The Lehendakari, Iñigo Urkullu, has proposed in the Basque Parliament “republican the Spanish monarchy” “in favor of greater transparency, modernization and social legitimation”. Although he has not given more details due to lack of time in his intervention during the control session of the Government in the Basque Chamber, the first of his third term, Urkullu’s proposal has an important depth. According to sources from the Basque Presidency, it is based on two pillars, that the figure of the Head of State is specifically endorsed by the citizens and that “no one is above the law”, not even the king or his predecessor, now persecuted for suspicions of corruption but shielded by penal inviolability.
The PNV and PSE-EE Government allege that the priority is to search for the second missing worker in Zaldibar to reject opposition initiatives
Urkullu has made these considerations in response to Vox’s first question at its premiere in a plenary session of the Basque Parliament. The only representative of the extreme right, Amaia Martínez Grisaleña, has criticized that the Basque Executive of PNV and PSE-EE question the “highest institutions of the State” and do not protect the Crown. Vox maintains that Urkullu collaborates with Pedro Sánchez and Pablo Iglesias to “destroy” the Spanish nation and its main pillar, which is apparently the Crown.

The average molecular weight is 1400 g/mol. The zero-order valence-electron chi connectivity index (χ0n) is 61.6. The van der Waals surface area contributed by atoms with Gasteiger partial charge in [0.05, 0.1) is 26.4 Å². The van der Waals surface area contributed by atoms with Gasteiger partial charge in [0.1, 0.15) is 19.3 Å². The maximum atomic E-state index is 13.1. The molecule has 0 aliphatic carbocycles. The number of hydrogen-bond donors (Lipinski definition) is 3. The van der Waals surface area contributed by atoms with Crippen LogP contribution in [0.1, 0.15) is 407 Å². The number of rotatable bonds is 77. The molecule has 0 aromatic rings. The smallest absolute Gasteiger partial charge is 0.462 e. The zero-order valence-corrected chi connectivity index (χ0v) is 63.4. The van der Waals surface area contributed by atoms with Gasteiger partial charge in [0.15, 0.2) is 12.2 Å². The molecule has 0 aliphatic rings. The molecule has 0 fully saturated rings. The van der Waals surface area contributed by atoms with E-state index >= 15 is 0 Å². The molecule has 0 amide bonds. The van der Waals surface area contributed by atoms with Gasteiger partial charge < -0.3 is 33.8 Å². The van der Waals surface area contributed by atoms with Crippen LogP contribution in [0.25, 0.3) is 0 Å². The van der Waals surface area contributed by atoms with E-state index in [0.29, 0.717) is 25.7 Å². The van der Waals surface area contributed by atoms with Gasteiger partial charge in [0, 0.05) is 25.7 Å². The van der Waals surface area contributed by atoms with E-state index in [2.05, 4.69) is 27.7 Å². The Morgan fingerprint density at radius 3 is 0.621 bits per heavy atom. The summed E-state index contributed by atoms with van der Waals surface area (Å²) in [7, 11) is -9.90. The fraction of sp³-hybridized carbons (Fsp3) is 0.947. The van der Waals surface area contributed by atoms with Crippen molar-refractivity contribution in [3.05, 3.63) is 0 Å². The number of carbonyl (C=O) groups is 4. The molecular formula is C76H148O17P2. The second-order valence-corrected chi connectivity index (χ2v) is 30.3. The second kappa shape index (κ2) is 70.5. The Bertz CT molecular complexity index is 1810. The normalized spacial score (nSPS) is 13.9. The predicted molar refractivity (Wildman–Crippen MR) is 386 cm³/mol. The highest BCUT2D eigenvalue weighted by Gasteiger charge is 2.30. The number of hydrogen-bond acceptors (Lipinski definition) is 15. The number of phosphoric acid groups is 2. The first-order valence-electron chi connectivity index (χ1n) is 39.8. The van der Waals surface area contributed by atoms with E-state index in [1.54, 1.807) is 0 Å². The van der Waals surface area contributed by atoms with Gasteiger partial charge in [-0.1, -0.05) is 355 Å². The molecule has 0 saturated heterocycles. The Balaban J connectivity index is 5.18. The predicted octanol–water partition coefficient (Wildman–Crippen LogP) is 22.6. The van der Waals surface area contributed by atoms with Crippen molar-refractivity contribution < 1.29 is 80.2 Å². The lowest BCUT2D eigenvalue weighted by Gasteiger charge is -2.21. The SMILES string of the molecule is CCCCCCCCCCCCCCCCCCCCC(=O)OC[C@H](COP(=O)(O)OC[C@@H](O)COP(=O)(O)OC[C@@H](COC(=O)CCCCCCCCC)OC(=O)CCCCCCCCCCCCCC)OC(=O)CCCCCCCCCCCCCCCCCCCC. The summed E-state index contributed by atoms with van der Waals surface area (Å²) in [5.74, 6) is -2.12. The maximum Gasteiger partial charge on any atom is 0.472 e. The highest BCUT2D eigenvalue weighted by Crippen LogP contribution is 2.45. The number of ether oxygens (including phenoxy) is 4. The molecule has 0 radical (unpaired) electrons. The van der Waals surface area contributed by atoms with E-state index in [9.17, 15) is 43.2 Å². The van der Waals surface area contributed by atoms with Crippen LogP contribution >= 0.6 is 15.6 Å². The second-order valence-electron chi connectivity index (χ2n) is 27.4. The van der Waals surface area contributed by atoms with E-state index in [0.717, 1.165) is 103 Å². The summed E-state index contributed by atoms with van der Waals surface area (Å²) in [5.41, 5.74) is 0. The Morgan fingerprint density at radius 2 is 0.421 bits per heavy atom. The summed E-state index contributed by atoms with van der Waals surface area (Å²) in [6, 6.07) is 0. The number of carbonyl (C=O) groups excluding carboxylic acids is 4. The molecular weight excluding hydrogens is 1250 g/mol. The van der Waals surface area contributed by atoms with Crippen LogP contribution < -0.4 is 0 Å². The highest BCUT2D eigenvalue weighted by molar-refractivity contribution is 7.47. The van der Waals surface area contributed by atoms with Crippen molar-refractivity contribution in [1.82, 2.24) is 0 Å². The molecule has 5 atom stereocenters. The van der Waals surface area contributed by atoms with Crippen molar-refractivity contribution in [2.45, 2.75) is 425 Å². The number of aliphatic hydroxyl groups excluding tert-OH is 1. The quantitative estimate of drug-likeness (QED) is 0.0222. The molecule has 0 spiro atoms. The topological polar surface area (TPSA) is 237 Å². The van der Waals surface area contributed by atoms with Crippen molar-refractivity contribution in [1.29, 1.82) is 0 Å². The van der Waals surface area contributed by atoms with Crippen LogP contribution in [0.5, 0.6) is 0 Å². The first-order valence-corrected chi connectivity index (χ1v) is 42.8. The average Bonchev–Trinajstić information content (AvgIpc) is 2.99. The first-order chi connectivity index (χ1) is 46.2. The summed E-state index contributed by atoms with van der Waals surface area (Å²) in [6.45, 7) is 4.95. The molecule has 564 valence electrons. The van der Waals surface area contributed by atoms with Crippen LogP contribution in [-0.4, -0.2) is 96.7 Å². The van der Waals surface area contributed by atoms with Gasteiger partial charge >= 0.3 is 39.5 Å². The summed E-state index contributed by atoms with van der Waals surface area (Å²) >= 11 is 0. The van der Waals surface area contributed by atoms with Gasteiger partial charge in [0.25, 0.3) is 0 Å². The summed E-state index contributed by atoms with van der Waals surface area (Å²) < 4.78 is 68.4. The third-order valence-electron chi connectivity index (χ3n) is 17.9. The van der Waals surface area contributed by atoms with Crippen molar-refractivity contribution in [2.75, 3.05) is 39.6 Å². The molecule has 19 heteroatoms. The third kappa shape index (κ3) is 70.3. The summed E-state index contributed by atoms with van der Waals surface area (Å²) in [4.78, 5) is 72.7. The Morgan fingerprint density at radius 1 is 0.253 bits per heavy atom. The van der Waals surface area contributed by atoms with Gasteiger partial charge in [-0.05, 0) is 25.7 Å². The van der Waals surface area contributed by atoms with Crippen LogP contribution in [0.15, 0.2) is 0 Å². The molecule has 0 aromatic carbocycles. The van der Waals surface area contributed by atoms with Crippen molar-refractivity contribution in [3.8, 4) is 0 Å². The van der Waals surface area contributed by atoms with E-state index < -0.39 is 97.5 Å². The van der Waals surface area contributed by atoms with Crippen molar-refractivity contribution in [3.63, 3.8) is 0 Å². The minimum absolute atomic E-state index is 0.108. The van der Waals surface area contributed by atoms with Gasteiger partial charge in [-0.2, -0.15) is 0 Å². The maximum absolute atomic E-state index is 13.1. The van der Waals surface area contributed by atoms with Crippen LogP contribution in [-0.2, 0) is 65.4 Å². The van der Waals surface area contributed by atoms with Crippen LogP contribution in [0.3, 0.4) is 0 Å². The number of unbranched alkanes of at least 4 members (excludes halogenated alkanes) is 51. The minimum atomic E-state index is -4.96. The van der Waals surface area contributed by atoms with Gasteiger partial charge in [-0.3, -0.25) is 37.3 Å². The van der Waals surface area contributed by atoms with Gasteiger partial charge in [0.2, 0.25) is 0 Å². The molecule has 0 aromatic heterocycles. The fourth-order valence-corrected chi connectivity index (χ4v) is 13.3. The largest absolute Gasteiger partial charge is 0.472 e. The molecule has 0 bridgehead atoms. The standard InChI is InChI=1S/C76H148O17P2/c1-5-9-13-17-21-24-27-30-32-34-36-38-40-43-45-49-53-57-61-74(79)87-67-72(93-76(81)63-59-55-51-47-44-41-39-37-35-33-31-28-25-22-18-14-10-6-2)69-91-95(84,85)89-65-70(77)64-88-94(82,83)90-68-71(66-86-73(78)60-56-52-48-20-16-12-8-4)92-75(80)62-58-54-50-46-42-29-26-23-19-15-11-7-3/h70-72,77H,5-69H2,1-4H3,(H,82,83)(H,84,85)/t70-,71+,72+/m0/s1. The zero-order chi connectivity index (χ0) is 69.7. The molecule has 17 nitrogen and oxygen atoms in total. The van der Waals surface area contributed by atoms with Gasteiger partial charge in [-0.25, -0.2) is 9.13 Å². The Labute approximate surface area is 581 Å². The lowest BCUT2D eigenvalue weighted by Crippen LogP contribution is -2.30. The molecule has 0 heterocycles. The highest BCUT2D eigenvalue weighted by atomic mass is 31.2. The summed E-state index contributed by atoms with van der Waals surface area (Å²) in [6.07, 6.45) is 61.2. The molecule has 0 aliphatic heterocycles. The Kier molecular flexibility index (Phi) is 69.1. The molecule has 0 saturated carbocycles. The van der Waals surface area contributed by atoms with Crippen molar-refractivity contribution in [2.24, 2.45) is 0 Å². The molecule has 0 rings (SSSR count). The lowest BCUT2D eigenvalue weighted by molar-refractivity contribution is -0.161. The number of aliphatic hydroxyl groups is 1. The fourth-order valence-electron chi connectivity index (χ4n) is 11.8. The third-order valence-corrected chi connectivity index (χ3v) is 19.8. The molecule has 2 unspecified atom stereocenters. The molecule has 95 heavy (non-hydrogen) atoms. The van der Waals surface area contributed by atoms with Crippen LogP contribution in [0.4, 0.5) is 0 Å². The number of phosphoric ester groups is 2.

The Lehendakari recalled that in his recent oath, which took place in early September under the Gernika tree, he promised “loyalty to the Crown” among other formalities. But it is not the first time that he is critical of the monarchy. At the gates of the change from Juan Carlos I to Felipe VI, in 2014, he already made it clear that “there are other models in today’s world that more faithfully obey the will of the citizenry.” “I do not think that the monarchy is in democracy in Western Europe the most representative institutional model,” he said. And in 2017, when Urkullu mediated in Catalonia to avoid unilateral independence and in 155, he came to speak with La Zarzuela to question the message that Felipe VI sent after the October 1 referendum.
However, in recent months Urkullu has maintained a cordial relationship with the Head of State. After the investiture, Felipe VI received the Lehendakari in the palace of La Zarzuela in an atmosphere of “courtesy”, according to the Basque Government itself. Earlier, in July, within the framework of visits by the Head of State to all the territories, PNV officials welcomed the king in Bilbao and Vitoria.